September 25, 2008
Everyone who is in business is presumably in business to make money. Those in the construction industry are no different. Given the nature of the business contractors, subcontractors and material suppliers are constantly dealing with new people or companies, many of whom are unfamiliar. Accordingly, every contractor, subcontractor or material supplier wants some assurance or protection regarding payment. On private jobs, there are mechanic’s lien rights. On public jobs, however, such is not the case. Since 1894, Congress has enacted laws to offer those furnishing labor and materials for federal construction projects some protection. Currently, the Miller Act is the federal statute which provides this protection. (40 U.S.C. § 3131, et seq.).
What Does the Miller Act Do?
The Miller Act requires a contractor on a federal project for the construction, alteration or repair which exceeds $100,000.00 to provide “[a] payment bond with a surety…for the protection of all persons supplying labor and material in carrying out the work provided in the contract.” 40 U.S.C. § 3131(b)(2). The Act allows every person who furnishes labor or material for work provided in a contract by a contractor for which a payment bond is furnished to file a lawsuit on the payment bond, if they are not paid in full within 90 days of the last date labor was performed or materials were supplied. Additionally, the Act allows for anyone with a direct contract with a subcontractor, express or implied, to also bring a lawsuit, if that party is not paid in full. 40 U.S.C. § 3133(b)(1).
An "Act of Congress"
Congress elected not to define the term subcontractor in the Miller Act. But subcontractor is such a common term, does it really need to be defined? Leave it up to the federal courts and lawyers and the answer is resoundingly: YES. However, many of the federal courts have had differing opinions as to who is a subcontractor. In 1944 the Supreme Court made it as clear as mud when it expressed that in the Miller Act ‘Congress used the term subcontractor in the technical sense to apply to “one who performs for and takes from the prime contractor a specific part of the labor or materials requirements of the original contract, thus excluding ordinary laborers and materialmen."’ Clifford F. MacEvoy Co. v. United States ex rel. Calvin Tomkins Co., 322 U.S. 102 (1944). Perhaps it will truly take an "Act of Congress" to define who is a subcontractor, but Congress hasn’t acted yet.
Recently, the 3rd Circuit of the United States Court of Appeals, found that a second tier firm that arranged for fabrication and delivery of structural steel and provided other services based upon a purchase order was a subcontractor for purposes of the Miller Act. U.S. ex rel E&H Steel Corp. v. C. Pyramid Enters., 509 F.3d 184 (3rd Cir. 2007). In rendering its opinion the court focused on the relationship between the general contractor and the steel supplier. The court determined that for the project before it, there were not a large number of subcontracts awarded. The purchase order with the steel supplier was the largest subcontract (7.8 percent of the total project costs). Based upon the size of the purchase order (subcontract), the court determined that the general contractor could have requested the steel supplier to provide a bond. The court acknowledged in the opinion that it was taking a very liberal interpretation of the Miller Act, based upon precedent set by the Supreme Court.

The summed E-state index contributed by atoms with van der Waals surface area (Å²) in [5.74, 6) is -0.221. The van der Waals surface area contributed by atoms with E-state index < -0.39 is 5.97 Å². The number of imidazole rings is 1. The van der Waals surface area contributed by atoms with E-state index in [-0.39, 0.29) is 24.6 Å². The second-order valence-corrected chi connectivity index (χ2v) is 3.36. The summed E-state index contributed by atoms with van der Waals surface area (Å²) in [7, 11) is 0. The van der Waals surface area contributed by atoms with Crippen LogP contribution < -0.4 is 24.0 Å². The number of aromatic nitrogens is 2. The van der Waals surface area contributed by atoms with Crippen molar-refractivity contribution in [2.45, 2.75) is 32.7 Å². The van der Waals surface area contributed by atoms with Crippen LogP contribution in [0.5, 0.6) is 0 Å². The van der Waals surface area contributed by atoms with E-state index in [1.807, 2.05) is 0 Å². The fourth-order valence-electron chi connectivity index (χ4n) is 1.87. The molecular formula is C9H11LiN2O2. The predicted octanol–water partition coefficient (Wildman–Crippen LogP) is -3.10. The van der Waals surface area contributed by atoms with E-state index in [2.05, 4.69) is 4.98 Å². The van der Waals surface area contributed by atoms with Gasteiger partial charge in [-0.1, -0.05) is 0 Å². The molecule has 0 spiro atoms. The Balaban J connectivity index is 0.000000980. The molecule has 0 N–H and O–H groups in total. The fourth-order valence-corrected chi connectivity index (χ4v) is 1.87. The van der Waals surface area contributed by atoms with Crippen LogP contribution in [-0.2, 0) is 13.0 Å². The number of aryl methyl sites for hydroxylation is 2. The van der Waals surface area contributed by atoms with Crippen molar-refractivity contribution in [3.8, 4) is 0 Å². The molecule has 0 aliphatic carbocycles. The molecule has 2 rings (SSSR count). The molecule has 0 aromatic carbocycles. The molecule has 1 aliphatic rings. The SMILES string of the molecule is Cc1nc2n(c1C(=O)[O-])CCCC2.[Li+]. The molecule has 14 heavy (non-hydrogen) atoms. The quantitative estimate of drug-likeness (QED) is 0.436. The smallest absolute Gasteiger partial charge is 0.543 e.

This broad reading of subcontractor is important as many very small lower tier firms are used to satisfy or fulfill the government’s goals on small business type subcontracting. In that context, the main things the courts will look at:
Substance over Form
It does not necessarily matter whether there is a purchase order or contract, such is not the controlling fact as to whether one is a supplier or a subcontractor. Instead, the courts will look to the relationship of the parties. Answering yes to most of these questions will likely mean that the material supplier will be deemed a subcontractor by the court.
- Does the material supplier perform or take from the prime contractor a specific part of the labor or materials required by the original contract?
In other words:
- Does the material supplier take a role in design?
- Does the material supplier submit shop drawings?
- Does the material supplier assist in the submittal selection?
- Does the material supplier have a substantial and important relationship with the prime contractor?
- Does the material supplier stay in communication regarding installation or other aspects of the materials supplied?
- Is the material supplier responsible for a large percentage of the materials supplied?
- Can the prime contractor require the material supplier to post a bond, or would the prime contractor have recourse against the material supplier for financial loss?
The end result is that titles in a traditional sense may not matter under the Miller Act. A material supplier may well be a subcontractor. If a prime contractor is reliant on the material supplier and the material supplier is taking an active role in the construction of the project through design, submittals or shop drawings or has a large percentage of the materials to be supplied, it is an error to assume that the material supplier is not a subcontractor.
Matthew E. Cox
Member of the State Bars of South Carolina and North Carolina